I wasn't particularly crazy about this pinot. My tasting notes from the first glass say it wasn't too far from white vinegar, and I'd aerated it.  It did have more nose than the first pinot blanc.

The second glass I drank with some smoked gouda.  This time it had a little more sweetness, but the flavors did not change drastically with food as some wines do.

After a day in the fridge it was a little sweeter but still without huge subtlety of flavor.  The bottle label apparently is talking about a different wine from what I drank: "Ripe peach, pear and pineapple rise from the glass leading to a sweet melon and vanilla-nutmeg spiciness."  Didn't get *any* of that!

2008 Foley Pinot Blanc

I've decided my alternate white this summer will be pinot blanc.  Since there isn't a huge selection of that [and/or, I don't want to spend a lot of time tracking different vintages down], I'll probably move on to gew├╝rztraminer toward the end of summer.

(Not a great picture, but it works.)

My first pinot blanc is a Robert Foley 2008.  They're based in Napa just NE of Santa Rosa.  This bottle ran me about $12.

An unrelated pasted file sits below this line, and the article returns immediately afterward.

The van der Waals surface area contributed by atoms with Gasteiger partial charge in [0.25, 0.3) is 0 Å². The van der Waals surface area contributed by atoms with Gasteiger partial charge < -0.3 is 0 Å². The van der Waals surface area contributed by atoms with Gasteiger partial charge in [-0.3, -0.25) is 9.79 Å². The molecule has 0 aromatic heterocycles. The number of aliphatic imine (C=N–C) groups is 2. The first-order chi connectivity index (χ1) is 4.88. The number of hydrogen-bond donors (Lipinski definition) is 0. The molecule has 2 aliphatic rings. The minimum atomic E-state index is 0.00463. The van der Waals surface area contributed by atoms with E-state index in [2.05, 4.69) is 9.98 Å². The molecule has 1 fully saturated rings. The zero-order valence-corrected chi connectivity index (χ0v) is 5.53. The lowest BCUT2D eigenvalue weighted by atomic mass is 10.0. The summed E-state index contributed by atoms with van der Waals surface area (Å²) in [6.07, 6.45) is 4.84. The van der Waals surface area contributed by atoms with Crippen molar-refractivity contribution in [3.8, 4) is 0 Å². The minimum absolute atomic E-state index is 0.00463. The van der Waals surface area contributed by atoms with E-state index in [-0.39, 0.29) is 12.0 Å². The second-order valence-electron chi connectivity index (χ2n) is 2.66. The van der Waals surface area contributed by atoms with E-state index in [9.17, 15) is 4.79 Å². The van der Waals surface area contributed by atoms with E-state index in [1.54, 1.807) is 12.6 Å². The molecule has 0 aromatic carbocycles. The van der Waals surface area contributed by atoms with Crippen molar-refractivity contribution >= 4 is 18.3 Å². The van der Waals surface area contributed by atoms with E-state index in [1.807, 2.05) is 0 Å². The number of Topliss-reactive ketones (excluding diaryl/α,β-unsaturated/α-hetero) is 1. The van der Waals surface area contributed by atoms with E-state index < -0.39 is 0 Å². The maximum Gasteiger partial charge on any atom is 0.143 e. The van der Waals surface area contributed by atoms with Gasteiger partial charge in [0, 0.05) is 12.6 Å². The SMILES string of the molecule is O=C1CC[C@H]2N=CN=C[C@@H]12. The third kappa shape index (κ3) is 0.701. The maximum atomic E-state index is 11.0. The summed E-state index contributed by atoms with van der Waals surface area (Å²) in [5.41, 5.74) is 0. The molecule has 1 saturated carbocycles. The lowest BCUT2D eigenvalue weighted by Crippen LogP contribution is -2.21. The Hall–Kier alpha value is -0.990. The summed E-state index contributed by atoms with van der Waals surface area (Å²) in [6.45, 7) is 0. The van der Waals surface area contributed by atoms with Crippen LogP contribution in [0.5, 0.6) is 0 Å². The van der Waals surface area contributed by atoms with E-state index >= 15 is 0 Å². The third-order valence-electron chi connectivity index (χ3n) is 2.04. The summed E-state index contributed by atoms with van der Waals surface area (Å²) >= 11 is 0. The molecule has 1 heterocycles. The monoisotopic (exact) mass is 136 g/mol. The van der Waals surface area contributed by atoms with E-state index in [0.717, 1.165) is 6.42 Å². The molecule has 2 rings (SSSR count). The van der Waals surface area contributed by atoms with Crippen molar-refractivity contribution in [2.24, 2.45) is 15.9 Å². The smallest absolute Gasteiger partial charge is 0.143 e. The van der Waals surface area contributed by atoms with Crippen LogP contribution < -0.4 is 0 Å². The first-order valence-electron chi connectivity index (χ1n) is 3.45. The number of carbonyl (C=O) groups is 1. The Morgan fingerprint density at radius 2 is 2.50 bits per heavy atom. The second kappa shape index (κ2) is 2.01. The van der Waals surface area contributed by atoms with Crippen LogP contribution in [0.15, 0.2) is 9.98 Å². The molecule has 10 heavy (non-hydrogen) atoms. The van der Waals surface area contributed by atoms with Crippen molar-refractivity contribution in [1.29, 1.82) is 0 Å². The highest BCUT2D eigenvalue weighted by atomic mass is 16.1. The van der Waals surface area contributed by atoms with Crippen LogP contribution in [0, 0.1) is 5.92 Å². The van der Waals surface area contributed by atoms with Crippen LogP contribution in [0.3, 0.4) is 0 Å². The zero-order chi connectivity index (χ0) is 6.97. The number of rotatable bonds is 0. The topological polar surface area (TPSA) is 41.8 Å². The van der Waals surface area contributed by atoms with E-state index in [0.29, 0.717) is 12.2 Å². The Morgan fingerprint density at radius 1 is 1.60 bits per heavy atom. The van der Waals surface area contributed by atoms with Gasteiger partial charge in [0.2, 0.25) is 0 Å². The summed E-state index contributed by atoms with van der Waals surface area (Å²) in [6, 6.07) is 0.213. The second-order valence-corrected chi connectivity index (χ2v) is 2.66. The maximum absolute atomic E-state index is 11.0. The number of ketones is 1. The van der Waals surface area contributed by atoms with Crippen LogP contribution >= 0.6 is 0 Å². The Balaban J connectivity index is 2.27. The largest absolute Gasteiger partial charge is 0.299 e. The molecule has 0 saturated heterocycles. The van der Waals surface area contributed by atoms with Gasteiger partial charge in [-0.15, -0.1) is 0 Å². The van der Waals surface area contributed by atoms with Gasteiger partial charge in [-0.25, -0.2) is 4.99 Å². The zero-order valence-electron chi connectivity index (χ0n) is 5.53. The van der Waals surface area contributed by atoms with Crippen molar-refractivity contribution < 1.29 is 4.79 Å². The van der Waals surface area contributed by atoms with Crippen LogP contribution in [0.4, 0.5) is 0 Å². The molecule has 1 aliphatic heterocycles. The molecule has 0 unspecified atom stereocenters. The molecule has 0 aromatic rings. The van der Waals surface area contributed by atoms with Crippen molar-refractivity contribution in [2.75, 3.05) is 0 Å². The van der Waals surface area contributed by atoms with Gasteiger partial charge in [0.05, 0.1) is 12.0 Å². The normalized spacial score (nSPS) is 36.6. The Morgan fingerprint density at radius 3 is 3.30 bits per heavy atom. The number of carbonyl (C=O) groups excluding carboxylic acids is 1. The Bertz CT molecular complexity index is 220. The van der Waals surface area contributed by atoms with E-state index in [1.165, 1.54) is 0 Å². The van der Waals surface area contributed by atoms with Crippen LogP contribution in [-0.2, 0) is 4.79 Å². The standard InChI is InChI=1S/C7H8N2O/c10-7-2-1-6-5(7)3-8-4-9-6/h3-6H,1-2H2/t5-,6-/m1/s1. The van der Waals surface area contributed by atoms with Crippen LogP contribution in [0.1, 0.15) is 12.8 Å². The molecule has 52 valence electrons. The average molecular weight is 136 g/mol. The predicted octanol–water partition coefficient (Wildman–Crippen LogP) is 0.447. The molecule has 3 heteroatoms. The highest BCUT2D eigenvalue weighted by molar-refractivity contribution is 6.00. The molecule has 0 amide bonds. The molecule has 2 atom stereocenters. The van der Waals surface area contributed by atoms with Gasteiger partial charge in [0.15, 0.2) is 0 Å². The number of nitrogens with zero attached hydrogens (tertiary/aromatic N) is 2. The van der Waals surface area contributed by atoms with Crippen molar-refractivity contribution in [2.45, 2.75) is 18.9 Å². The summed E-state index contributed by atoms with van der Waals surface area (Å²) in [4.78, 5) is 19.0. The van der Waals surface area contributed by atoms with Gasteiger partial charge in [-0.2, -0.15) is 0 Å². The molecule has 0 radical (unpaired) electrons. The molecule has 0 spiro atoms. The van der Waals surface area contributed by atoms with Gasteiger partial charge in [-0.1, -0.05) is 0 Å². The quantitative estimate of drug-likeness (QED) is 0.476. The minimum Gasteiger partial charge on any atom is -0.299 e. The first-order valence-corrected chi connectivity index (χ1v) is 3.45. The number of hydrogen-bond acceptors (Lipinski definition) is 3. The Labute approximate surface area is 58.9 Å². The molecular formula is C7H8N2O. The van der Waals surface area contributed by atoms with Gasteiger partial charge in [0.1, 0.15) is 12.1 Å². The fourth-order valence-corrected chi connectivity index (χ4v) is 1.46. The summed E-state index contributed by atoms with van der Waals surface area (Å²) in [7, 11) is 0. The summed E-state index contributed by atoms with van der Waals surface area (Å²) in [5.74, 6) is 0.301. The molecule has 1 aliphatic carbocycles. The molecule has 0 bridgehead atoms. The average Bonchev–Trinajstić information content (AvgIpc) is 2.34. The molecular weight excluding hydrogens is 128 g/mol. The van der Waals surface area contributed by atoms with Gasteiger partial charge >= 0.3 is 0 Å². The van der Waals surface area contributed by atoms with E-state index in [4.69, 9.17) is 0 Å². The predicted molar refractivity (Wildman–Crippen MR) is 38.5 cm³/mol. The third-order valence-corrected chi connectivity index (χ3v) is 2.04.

The wikipedia entry for pinot blanc says "In the United States, many of the vines called Pinot blanc are actually a different variety, Melon de Bourgogne/Muscadet, that resembles Chardonnay when on the vine."  This didn't taste like a chardonnay, so I'm trusting the nice folks at Foley to know what they're growing.

I would describe this as dry but without much subtlety of flavor.  Maybe 2008 is getting a little old in the bottle?  Rieslings of that age tend to be on clearance.  Pinot blancs are supposed to be known for their floral and fruity notes, but I didn't get that at all with this bottle.  The acidity of this one is the kind that coats your tongue, not the back of the throat acidity you get with many wines.

Since this is my first stab at this varietal, I don't have much to compare it to yet.  It's not in the top 50% of my favorite wines, but I'm guessing it would work better with a meal (seafood, spicy food) than by itself.